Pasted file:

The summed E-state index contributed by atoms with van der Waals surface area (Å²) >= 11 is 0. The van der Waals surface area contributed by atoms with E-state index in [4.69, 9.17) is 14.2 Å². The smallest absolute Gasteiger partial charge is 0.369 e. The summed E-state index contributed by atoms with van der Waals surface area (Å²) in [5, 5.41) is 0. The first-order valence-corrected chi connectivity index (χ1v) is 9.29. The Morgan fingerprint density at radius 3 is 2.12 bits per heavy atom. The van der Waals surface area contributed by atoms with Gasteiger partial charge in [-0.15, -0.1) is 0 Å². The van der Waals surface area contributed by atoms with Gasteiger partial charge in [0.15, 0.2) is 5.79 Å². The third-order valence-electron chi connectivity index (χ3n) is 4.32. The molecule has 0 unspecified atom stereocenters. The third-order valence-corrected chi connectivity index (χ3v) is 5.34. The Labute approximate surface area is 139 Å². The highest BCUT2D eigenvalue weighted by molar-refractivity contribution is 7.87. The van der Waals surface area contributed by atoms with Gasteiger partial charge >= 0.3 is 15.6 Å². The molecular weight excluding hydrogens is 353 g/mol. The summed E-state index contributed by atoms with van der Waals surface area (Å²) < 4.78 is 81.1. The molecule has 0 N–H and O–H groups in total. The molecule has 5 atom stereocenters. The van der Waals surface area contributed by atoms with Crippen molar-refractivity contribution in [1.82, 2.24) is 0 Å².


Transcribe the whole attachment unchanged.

The summed E-state index contributed by atoms with van der Waals surface area (Å²) >= 11 is 0. The van der Waals surface area contributed by atoms with E-state index in [4.69, 9.17) is 14.2 Å². The smallest absolute Gasteiger partial charge is 0.369 e. The summed E-state index contributed by atoms with van der Waals surface area (Å²) in [5, 5.41) is 0. The first-order valence-corrected chi connectivity index (χ1v) is 9.29. The Morgan fingerprint density at radius 3 is 2.12 bits per heavy atom. The van der Waals surface area contributed by atoms with Gasteiger partial charge in [-0.15, -0.1) is 0 Å². The van der Waals surface area contributed by atoms with Gasteiger partial charge in [0.15, 0.2) is 5.79 Å². The third-order valence-electron chi connectivity index (χ3n) is 4.32. The molecule has 0 unspecified atom stereocenters. The third-order valence-corrected chi connectivity index (χ3v) is 5.34. The Labute approximate surface area is 139 Å². The highest BCUT2D eigenvalue weighted by molar-refractivity contribution is 7.87. The van der Waals surface area contributed by atoms with Gasteiger partial charge >= 0.3 is 15.6 Å². The molecular weight excluding hydrogens is 353 g/mol. The summed E-state index contributed by atoms with van der Waals surface area (Å²) < 4.78 is 81.1. The molecule has 0 N–H and O–H groups in total. The molecule has 5 atom stereocenters. The van der Waals surface area contributed by atoms with Crippen molar-refractivity contribution in [1.82, 2.24) is 0 Å².